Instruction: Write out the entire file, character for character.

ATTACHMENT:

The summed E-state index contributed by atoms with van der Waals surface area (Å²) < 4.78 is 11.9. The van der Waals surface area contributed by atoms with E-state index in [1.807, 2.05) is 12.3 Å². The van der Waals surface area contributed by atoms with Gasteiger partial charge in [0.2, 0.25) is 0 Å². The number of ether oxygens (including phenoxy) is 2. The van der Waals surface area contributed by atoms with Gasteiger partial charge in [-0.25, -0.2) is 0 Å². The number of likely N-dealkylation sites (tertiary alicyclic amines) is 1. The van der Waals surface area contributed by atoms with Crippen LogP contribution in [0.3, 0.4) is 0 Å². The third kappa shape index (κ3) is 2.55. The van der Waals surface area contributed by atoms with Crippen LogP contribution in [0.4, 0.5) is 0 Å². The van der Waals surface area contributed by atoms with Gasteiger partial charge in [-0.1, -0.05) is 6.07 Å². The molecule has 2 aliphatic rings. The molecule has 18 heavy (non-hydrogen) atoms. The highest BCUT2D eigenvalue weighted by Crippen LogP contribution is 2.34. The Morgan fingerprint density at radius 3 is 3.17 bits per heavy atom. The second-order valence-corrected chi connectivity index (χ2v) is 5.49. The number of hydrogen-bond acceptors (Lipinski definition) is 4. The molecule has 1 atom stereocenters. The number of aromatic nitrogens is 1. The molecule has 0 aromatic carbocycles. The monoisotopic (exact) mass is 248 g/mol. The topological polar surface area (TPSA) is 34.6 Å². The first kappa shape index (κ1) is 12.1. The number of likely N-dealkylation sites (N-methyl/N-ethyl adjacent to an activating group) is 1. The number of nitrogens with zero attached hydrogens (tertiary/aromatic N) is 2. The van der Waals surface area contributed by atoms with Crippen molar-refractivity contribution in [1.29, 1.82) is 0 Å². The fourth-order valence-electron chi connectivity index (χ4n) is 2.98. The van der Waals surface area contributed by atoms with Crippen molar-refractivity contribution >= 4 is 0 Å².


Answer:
The summed E-state index contributed by atoms with van der Waals surface area (Å²) < 4.78 is 11.9. The van der Waals surface area contributed by atoms with E-state index in [1.807, 2.05) is 12.3 Å². The van der Waals surface area contributed by atoms with Gasteiger partial charge in [0.2, 0.25) is 0 Å². The number of ether oxygens (including phenoxy) is 2. The van der Waals surface area contributed by atoms with Gasteiger partial charge in [-0.25, -0.2) is 0 Å². The number of likely N-dealkylation sites (tertiary alicyclic amines) is 1. The van der Waals surface area contributed by atoms with Crippen LogP contribution in [0.3, 0.4) is 0 Å². The third kappa shape index (κ3) is 2.55. The van der Waals surface area contributed by atoms with Crippen LogP contribution in [0.4, 0.5) is 0 Å². The van der Waals surface area contributed by atoms with Gasteiger partial charge in [-0.1, -0.05) is 6.07 Å². The molecule has 2 aliphatic rings. The molecule has 18 heavy (non-hydrogen) atoms. The highest BCUT2D eigenvalue weighted by Crippen LogP contribution is 2.34. The Morgan fingerprint density at radius 3 is 3.17 bits per heavy atom. The second-order valence-corrected chi connectivity index (χ2v) is 5.49. The number of hydrogen-bond acceptors (Lipinski definition) is 4. The molecule has 1 atom stereocenters. The number of aromatic nitrogens is 1. The molecule has 0 aromatic carbocycles. The monoisotopic (exact) mass is 248 g/mol. The topological polar surface area (TPSA) is 34.6 Å². The first kappa shape index (κ1) is 12.1. The number of likely N-dealkylation sites (N-methyl/N-ethyl adjacent to an activating group) is 1. The number of nitrogens with zero attached hydrogens (tertiary/aromatic N) is 2. The van der Waals surface area contributed by atoms with Crippen molar-refractivity contribution in [1.29, 1.82) is 0 Å². The fourth-order valence-electron chi connectivity index (χ4n) is 2.98. The van der Waals surface area contributed by atoms with Crippen molar-refractivity contribution >= 4 is 0 Å².